3 Golden Square phenomenology -------------- intentionality | | | |perception thought
4 Questions Is there a phenomenology of thought? Which is prior: phenomenology or intentionality?What is perceptual/thought content?How might thought content be grounded in phenomenology?
5 Cognitive Phenomenology Q: Is there a (nonperceptual) phenomenology of thought?I.e., is the phenomenology of thought reducible to (nothing over and above) the phenomenology of perception, imagery, affect, action, etc.
6 Formulating the IssueQ: Does the phenomenology of thought supervene on sensory phenomenology?I.e. Could there be two (human?) subjects with the same sensory phenomenology, different phenomenology of thought?If yes: proponent of CP winsIf no: opponent of CP (probably) wins
7 Arguments for CP Arguments for CP are arguments from 1. Epistemology2. Phenomenology of casesArguments against CP are based on rejecting 1, explaining away 2, and appealing to simplicity (and empirical evidence).
8 Epistemological Arguments Key premise: A certain epistemological feature of thoughts requires phenomenologyIntrospective knowledge (David)Subjective knowledge of type (Charles)Internalist justification (Declan)Basic premise: phenomenal model of introspective justification?But opponents will appeal to alternative models of first-person epistemology.Crucial to develop the support for this premise.
9 Arguments from CasesProponents of CP argue that in certain cases there are phenomenological differences that aren’t grounded in sensory differencesUnderstanding foreign language, getting a joke, interpretive shifts, etc.Opponents exhibit sensory differences in these cases.
10 Sensory DifferencesQ: Does it suffice for opponents to exhibit sensory differences in these cases?1. The differences must explain the phenomenological differences (cf. method of phenomenal contrast)2. Differences may arise from reliable causal rather than constitutive connections between cognitive and sensory phenomenology.
11 Familiar Situation A familiar situation: Cf. materialism vs. dualism Physical properties should explain phenomenal propertiesNeed to distinguish constitutive from causal relationsCalls for a good old-fashioned conceivability argument!
12 Argument 1: Thinko1. We can conceive of a subject, Thinko, with no sensory phenomenology but some phenomenology of thoughtE.g. a pure mathematical thinker, without sensory processes2. If Thinko is conceivable, Thinko is possible3. If Thinko is possible, phenomenology of thought does not supervene on sensory phenomenology--4. Phenomenology of thought does not supervene on sensory phenomenology
13 Responses Possible responses 1. Deny that Thinko is conceivable 2. Hold that Thinko is conceivable but impossible3. Hold that Thinko might be possible but is irrelevant, by restricting the claim to human cognizers:In humans, cognitive phenomenology is grounded in sensory phenomenology.
14 Argument 2: Understando Take a human subject S who understands a sentence.1. There is a conceivable subject, Understando, with the same sensory phenomenology as S, who doesn’t understand the sentence.2. Understando doesn’t have the phenomenology of understanding---3. The phenomenology of understanding doesn’t supervene on cognitive phenomenology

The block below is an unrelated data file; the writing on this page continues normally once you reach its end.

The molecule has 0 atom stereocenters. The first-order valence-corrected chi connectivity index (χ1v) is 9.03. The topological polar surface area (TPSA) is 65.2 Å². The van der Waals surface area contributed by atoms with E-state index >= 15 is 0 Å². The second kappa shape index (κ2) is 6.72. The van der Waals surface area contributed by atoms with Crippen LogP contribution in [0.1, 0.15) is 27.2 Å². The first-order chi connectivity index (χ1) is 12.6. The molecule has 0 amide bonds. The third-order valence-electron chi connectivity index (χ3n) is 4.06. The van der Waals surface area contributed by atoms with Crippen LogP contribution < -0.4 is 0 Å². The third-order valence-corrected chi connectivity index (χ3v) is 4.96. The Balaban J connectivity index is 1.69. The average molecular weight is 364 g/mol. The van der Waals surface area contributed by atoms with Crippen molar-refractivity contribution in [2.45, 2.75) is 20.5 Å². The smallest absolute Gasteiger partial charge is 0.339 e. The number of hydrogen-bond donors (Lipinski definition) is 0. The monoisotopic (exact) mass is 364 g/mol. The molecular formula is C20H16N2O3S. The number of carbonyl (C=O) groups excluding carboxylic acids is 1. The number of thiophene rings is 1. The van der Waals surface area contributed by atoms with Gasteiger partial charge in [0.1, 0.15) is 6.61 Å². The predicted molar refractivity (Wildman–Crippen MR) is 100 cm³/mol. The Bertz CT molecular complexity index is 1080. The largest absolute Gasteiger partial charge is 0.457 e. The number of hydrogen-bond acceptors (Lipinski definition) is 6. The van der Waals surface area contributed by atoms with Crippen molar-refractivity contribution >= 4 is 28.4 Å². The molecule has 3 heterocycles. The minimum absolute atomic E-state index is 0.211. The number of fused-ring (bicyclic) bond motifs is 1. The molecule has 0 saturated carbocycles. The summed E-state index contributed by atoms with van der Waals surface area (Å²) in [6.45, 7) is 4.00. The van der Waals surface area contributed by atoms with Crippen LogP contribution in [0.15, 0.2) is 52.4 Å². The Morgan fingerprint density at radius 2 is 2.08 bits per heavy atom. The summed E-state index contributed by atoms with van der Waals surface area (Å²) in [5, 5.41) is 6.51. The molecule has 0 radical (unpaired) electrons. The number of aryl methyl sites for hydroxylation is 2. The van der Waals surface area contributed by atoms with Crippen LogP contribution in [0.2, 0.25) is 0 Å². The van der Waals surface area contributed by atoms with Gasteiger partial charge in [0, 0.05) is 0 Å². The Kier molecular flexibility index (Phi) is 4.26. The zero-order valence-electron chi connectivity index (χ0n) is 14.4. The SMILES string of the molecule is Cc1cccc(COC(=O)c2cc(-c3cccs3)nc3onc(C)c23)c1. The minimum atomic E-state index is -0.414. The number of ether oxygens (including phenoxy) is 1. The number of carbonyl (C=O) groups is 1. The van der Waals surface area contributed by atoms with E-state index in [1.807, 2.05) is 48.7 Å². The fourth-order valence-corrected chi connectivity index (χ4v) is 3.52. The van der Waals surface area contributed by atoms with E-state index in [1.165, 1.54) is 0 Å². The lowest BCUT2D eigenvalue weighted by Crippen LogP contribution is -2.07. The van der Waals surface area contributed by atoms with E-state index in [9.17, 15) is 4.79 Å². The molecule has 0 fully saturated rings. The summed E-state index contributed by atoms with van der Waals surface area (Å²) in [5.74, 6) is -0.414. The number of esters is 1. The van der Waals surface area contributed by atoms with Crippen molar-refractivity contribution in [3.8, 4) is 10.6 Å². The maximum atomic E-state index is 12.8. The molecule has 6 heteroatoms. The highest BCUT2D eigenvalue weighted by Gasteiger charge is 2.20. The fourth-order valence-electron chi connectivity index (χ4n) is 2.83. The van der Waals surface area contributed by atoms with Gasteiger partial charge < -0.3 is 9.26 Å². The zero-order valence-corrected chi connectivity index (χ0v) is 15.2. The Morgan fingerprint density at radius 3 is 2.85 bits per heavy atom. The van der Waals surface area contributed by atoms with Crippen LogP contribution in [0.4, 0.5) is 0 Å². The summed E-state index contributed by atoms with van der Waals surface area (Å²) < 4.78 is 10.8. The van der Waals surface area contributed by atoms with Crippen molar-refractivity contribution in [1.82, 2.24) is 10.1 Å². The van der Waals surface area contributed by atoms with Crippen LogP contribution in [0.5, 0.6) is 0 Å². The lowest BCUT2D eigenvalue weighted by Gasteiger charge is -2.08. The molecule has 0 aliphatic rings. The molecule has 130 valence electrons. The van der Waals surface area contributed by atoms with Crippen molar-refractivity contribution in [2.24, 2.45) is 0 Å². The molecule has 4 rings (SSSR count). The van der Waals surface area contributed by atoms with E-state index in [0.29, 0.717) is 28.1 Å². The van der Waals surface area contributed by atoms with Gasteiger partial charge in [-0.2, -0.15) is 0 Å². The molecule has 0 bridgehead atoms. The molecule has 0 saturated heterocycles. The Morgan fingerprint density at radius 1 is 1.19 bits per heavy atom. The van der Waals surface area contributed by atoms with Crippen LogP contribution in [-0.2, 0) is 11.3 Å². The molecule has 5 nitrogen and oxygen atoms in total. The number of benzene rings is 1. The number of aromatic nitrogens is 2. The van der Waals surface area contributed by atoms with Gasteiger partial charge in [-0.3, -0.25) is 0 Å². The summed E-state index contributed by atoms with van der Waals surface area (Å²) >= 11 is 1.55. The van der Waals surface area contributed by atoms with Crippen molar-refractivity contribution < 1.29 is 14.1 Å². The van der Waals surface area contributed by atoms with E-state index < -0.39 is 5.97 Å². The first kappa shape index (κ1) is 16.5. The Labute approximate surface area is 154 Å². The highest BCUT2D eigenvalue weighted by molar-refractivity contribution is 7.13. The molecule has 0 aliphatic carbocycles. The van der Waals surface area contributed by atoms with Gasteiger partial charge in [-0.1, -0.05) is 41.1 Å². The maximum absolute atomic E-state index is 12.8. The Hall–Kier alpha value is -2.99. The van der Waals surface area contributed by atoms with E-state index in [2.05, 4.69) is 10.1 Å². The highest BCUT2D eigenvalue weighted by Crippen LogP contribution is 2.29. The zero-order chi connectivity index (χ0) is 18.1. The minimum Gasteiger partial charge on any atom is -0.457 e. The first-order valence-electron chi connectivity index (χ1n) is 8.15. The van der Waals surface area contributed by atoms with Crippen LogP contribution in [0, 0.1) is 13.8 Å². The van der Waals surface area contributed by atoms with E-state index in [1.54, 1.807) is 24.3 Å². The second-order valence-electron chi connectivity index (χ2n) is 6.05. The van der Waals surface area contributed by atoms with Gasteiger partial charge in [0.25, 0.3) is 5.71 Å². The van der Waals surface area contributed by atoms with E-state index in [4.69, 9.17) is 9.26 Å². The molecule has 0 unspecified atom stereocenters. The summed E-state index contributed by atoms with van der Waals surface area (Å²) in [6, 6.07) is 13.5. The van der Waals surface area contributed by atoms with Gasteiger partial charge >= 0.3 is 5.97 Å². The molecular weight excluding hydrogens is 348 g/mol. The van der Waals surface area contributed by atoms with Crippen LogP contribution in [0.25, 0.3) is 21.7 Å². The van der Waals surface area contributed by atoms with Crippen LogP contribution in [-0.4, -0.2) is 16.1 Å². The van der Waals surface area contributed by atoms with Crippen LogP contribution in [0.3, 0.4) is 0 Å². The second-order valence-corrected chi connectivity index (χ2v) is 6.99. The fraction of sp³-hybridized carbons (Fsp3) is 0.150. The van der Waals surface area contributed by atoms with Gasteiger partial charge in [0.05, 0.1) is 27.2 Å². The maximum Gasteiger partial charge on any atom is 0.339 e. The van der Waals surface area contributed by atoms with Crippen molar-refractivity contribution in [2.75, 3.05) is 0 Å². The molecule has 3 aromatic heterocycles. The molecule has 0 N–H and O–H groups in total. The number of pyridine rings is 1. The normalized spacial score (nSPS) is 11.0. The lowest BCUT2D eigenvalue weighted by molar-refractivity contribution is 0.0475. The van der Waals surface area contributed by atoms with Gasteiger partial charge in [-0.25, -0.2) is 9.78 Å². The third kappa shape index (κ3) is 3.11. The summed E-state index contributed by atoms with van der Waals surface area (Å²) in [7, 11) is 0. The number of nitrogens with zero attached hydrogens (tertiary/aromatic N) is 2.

15 Responses 1. Understando isn’t conceivable 2. Conceivability doesn’t entail possibility3. Understando is humanly impossible so irrelevantI don’t think (3) is effective, as anti-CP requires that sensory phenom necessitates cognitive phenom, not just nomologically.
16 2. Phenomenology vs Intentionality Which is more fundamental: phenomenology or intentionality?Reductive intentionalism: P derives from IReductive phenomenism: I derives from PSeparatism: P and I are equally fundamental and separateIntegrativism: P and I are equally fundamental and intertwined
17 The Case Against Separatism Separatism: suggested by Howard’s two faculties.Problem for separatism: could there be an experience phenomenally identical to these without intentionality?E.g. without representing (or acquainting one with) certain properties?If not, there are necessary connections between phenomenology and intentionality that require explaining.
18 The Case Against Reductive Intentionalism Reductive intentionalism requires a level of non-phenomenally-characterized intentional properties in which phenomenal properties are groundedBut there will always be an explanatory gap between such intentional properties and phenomenal propertiesTo explain the phenomena, intentional properties need to have phenomenology built in.
19 The Case Against Reductive Phenomenism Reductive phenomenism requires that there be some complete/adequate characterization of phenomenal properties in nonintentional termsBut plausibly there is no such characterizationTo explain the phenomena, phenomenal properties need to have intentional properties built in.
20 IntegrativismHence, integrativism: explaining phenomenology requires phenomenal/intentional propertiesE.g. phenomenally representing such-and-such contentN.B. all intentional properties are plausibly relational, so phenomenal/intentional properties must be relationalTerry: nonrelational intentional properties?